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Australian parts-makers can win in China: Wale
Former GM China chief says Chinese growth and Australian experience is ideal match
2 Dec 2013
By IAN PORTER
UPDATED: 13:30pm AUSTRALIAN car components manufacturers should have a go at entering the Chinese automotive sector because they have experience and knowledge that is sorely required in many parts of that industry, according to a senior Australian executive who headed General Motors’ Chinese operations.
According to the former president of General Motors China, Kevin Wale, the Chinese industry has grown so rapidly that, while it is big, many parts of the supply base lack the hard-won knowhow that Australian component suppliers have garnered over the past 60 years.
“It looks like a match made in heaven,” Mr Wale, the most senior GM executive ever to come out of Australia, told the annual conference of the Federation of Automotive Products Manufacturers (FAPM) in Melbourne recently.
And, in an exclusive interview with GoAuto after his address, Mr Wale dispelled a common perception when he said parts makers should not be worried about having their intellectual property stolen by a joint venture partner.
Mr Wale retired last year after more than seven years as GM’s top man in China, the company’s fastest-growing market.
He started with GM Holden in 1975, rising to director of sales and marketing in 1998 before being posted overseas to take charge of the Asia-Pacific operations.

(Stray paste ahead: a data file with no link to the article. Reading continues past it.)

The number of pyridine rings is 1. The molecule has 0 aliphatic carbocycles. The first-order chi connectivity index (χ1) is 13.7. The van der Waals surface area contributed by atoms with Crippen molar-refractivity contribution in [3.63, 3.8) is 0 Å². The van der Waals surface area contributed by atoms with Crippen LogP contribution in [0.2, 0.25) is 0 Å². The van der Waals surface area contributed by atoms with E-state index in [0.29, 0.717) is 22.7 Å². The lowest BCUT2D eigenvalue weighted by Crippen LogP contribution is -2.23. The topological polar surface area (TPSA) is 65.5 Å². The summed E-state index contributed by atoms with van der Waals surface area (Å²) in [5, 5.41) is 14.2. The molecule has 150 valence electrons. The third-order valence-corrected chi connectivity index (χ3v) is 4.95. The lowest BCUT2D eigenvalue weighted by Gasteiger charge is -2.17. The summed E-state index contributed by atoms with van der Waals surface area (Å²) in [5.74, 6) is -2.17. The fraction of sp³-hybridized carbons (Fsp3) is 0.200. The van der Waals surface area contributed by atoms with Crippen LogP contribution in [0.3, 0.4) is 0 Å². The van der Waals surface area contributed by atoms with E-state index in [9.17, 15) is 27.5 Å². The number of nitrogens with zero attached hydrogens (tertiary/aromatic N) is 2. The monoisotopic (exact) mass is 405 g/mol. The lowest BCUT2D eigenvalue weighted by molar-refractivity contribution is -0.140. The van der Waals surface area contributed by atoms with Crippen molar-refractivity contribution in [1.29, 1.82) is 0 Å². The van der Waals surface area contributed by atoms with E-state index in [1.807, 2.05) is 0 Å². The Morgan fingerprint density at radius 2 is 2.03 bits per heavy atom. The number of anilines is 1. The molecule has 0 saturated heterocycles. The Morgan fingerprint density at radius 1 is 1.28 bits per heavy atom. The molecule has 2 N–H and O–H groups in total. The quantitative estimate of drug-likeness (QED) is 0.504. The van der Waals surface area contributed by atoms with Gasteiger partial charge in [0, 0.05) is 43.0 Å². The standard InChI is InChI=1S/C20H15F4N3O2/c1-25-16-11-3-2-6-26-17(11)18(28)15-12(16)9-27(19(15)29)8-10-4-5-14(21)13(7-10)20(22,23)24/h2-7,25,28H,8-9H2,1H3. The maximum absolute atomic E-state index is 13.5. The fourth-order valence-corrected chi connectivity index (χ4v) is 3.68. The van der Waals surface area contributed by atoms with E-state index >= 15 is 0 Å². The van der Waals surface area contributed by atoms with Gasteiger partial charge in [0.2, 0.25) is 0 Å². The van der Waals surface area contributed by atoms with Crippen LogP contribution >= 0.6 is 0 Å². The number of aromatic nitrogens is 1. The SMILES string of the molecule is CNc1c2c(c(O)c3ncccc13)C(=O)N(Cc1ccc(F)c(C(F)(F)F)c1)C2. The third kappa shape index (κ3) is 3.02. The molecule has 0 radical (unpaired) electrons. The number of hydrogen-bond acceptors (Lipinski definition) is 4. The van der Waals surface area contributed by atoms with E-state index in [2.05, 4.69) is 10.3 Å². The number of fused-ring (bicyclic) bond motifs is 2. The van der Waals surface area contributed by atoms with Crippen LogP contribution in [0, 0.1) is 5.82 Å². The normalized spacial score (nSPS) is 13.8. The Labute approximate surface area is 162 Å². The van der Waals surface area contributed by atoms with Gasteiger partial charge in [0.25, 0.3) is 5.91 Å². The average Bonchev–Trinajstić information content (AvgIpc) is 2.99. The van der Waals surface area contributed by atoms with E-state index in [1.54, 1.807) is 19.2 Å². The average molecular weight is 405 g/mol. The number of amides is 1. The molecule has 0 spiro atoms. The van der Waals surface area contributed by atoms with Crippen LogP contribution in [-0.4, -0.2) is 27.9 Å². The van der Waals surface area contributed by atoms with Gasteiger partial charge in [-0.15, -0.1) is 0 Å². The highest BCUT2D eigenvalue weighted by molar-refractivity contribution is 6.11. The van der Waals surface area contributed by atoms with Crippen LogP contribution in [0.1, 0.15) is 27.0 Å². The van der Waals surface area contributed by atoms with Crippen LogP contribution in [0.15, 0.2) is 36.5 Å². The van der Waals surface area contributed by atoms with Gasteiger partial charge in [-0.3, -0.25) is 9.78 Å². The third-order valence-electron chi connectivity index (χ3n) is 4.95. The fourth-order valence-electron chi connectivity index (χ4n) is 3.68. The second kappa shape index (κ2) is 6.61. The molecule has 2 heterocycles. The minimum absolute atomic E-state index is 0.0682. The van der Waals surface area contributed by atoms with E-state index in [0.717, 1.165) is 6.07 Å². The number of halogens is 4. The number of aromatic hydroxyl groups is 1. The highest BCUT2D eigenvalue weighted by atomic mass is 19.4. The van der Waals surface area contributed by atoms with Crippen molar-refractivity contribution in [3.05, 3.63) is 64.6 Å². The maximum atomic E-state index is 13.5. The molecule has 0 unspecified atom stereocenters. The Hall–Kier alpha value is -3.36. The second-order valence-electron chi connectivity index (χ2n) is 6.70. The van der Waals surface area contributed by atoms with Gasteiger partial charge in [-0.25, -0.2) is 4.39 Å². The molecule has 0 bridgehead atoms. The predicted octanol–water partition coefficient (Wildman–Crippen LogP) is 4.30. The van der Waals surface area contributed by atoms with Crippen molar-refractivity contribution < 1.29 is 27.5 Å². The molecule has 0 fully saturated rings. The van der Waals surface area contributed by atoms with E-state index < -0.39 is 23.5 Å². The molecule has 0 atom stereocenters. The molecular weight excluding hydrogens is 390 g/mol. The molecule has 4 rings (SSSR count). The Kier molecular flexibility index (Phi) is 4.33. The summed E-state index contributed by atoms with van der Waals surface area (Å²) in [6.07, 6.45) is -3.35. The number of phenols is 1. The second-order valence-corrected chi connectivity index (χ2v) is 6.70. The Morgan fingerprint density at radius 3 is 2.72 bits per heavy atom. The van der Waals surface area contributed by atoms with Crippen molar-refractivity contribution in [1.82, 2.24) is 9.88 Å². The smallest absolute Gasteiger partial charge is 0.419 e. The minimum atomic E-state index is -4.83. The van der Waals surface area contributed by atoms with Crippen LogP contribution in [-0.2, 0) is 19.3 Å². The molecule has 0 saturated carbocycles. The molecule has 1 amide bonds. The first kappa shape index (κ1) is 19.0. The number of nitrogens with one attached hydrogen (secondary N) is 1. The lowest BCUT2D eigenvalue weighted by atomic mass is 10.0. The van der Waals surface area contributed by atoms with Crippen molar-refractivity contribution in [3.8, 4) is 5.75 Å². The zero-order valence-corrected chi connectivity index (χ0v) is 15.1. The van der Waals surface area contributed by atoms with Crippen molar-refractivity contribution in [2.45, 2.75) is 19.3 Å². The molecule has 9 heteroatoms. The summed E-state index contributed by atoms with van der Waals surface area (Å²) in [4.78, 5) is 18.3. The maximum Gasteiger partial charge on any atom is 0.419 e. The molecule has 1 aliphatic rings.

In 2001 he was appointed chairman and managing director of Vauxhall in the UK and in 2005 was appointed president and managing director of General Motors in China, where he was responsible for all of GM’s joint-venture operations.
Those operations produce around three million GM-branded vehicles a year, growing at up to 10 per cent.
Mr Wale said China was already the largest vehicle market in the world and was only going to get larger.
“Annual sales will rise from 22 million to 37 million in the next 10 years. Its volume growth in that time will be greater than the next 10 countries combined,” he said.
“Not only is China the largest market in the world today, it is going to get increasingly large. There is no doubt that China is the ‘Big Gorilla’ in the car industry for many years to come.” The opportunities for parts-makers in China are mainly with the indigenous brands, not the joint ventures between western companies and Chinese manufacturers.
The major car-making joint ventures in China already have well-established supply networks in place, many with Chinese subsidiaries of US and European suppliers.
“The Chinese parts suppliers have not ever learned how to do things in an advanced way, so that they benefit from a strong technological partner, a strong management partner,” Mr Wale said.
“You’re not going to help them find better sources of cost, but you will be able to say, ‘Well, with a bit of movement here and a bit there and access to our advanced technology centre in Melbourne we can design a better widget. We know how we can do that for a tenth of a price for the product you are selling.’ “It’s leveraging knowledge. It’s the same way we operate with our partners.” The leading non-aligned Chinese brands include Great Wall, Geely, Chery and BYD.
“These four will do between 600,000 and 800,000 (units) each this year and they will continue to grow at six to eight per cent. These are not small companies, but in the Chinese market they are somewhere between two and four per cent market share.
“They won’t get much better than that, but they do provide opportunities because they have so many weaknesses they need to overcome, in terms of product solutions, management solutions and general support.
“The Australian car industry has all the expertise they need. It looks like a match made in heaven if some of you guys want to find a way to get into that,” he told the conference.
Mr Wale told GoAuto there was legal protection for intellectual property (IP) in China, but that companies had to take the time to understand the local rules.
“People assume that the Chinese rules for IP are the same as in Western countries. They are not.